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Loose Women’s Ruth Langsford fights back tears over not being able to see mum in care home

Ruth Langsford teared up on Loose Women as she spoke about being able to visit her mum, who is a care home, during the coronavirus pandemic.

Tuesday afternoon’s panel, made up of Ruth, Judi Love, Janet Street Porter and Denise Welch, were debating whether care homes should be open to visitors.

They also discussed a campaign by former X Factor star Ruthie Henshall who wants to be able to see her elderly mother.

Judi said: ‘We connect by having somebody else. Many people I’ve worked with in older care department, their partner died, their husband dies, they’ve been with them for 25 years. Literally, two weeks later, a month later they pass away as well.’

Ruth agreed adding: ‘I think that’s what Ruthie is concerned about. She feels that she can see her mum deteriorating. I think that’s what so many of you watching today you’ll be going through this. You just worry, they’re going to deteriorate because they haven’t got that close connection.’

After reading a statement from the Department of Health and Social Care that said visits are currently not allowed, and it is not yet known if the vaccine prevents people from passing on the virus to others, things became very emotional.

Ruth said: ‘I think people really need to see their loved ones and to touch them and to hold them.’

There was a pause before she carried on, trying not to cry.

‘Anyway, something fluffy and nice and funny now because we don’t want to upset you today,’ she said, briefly dabbing her eyes.

Ruth had previously shared her concern that she had not been able to physically be with her mum, instead speaking to her on the phone regularly and through the window of her home.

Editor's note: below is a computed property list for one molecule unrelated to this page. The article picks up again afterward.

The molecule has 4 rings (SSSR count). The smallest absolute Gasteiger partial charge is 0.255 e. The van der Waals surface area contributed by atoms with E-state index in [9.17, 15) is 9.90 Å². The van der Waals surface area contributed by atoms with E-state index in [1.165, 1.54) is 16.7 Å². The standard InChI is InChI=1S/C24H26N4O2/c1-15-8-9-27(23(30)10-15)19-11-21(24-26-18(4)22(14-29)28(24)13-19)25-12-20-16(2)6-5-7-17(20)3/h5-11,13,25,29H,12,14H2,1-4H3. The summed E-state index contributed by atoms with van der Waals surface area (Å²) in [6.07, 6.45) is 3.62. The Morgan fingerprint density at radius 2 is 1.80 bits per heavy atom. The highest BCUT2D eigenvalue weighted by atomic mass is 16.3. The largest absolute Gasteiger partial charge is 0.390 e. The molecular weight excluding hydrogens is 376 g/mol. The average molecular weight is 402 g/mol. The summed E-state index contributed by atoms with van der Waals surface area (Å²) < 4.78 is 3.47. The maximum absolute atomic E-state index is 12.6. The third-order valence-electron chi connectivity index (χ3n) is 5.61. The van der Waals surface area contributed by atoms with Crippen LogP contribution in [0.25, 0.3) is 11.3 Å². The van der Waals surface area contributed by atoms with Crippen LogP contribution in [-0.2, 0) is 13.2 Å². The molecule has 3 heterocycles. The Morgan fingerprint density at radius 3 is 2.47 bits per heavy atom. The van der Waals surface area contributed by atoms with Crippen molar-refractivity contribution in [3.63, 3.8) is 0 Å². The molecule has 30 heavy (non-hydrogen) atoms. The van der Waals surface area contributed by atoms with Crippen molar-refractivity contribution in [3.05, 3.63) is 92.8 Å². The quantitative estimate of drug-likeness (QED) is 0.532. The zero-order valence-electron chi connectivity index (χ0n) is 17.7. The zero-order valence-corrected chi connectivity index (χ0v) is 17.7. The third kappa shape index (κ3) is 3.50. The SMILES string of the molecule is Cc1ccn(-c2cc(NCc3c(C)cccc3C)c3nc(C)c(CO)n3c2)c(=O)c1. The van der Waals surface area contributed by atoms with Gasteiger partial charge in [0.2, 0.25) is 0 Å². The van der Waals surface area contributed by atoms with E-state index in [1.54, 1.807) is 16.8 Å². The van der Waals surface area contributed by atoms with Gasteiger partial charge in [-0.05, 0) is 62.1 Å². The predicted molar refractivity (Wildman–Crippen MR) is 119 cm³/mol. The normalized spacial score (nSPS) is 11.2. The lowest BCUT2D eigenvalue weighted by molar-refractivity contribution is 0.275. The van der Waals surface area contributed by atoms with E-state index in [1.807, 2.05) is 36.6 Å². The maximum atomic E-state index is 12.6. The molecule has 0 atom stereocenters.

‘A concern for a lot of people is if they died and you haven’t actually held them, touched them. I’ve seen my mum through a window, I phone her all the time, I haven’t physically touched her,’ she explained.

‘I have to say, when you talk about human rights, I absolutely understand it from the care home’s point of view. They have such a responsibility. They’re caring for very vulnerable people. In my mum’s care home they locked down before the official lockdown, they saw it coming, they have been incredible.

‘I think now people are asking the question, okay we understood that then, but now, my mum’s had her first vaccine, can’t they not treat me as a primary care worker and test me, and as long as I don’t have Covid, she’s had her vaccination, I could go in and physically sit in her room and talk to her.’

On the episode Janet spoke of her experience getting the Covid-19 vaccine after booking herself in for an appointment.

The columnist, 74, said: ‘I called myself up because I got to Friday and I hadn’t had the letter, so I went on the NHS website, I put in my National Health number, I put in my date of birth, and I was able to book an appointment.

‘Actually the doctor’s letter came the next day, but by then I’d booked an appointment and yesterday I walked round to the local health centre, I didn’t even have to wait.

‘It was fantastically well run, really well done, this is in Islington in north London. Totally painless.’

She continued: ‘Anybody watching I urge you if you’re eligible, please get vaccinated. Look I’m smiling! It’s amazing. No side effects, my arm hasn’t fallen off.’

Loose Women airs weekdays from 12.30pm on ITV.


Credit: Original article published here.

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